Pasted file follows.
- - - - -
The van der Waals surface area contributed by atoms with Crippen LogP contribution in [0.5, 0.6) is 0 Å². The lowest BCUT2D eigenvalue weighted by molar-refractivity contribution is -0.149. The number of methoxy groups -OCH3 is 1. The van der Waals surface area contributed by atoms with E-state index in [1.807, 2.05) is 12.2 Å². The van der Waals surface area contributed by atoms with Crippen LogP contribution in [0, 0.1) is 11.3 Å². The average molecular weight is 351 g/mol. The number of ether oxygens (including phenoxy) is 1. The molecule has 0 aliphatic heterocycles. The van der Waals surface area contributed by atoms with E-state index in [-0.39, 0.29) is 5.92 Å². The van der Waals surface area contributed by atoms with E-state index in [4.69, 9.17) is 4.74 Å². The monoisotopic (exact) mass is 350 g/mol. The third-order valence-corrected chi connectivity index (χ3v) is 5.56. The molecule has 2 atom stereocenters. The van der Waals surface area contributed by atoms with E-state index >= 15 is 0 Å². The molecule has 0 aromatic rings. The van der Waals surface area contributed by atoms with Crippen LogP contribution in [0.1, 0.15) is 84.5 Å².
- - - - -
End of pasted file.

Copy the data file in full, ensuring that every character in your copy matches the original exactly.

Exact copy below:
The van der Waals surface area contributed by atoms with Crippen LogP contribution in [0.5, 0.6) is 0 Å². The lowest BCUT2D eigenvalue weighted by molar-refractivity contribution is -0.149. The number of methoxy groups -OCH3 is 1. The van der Waals surface area contributed by atoms with E-state index in [1.807, 2.05) is 12.2 Å². The van der Waals surface area contributed by atoms with Crippen LogP contribution in [0, 0.1) is 11.3 Å². The average molecular weight is 351 g/mol. The number of ether oxygens (including phenoxy) is 1. The molecule has 0 aliphatic heterocycles. The van der Waals surface area contributed by atoms with E-state index in [-0.39, 0.29) is 5.92 Å². The van der Waals surface area contributed by atoms with E-state index in [4.69, 9.17) is 4.74 Å². The monoisotopic (exact) mass is 350 g/mol. The third-order valence-corrected chi connectivity index (χ3v) is 5.56. The molecule has 2 atom stereocenters. The van der Waals surface area contributed by atoms with E-state index >= 15 is 0 Å². The molecule has 0 aromatic rings. The van der Waals surface area contributed by atoms with Crippen LogP contribution in [0.1, 0.15) is 84.5 Å².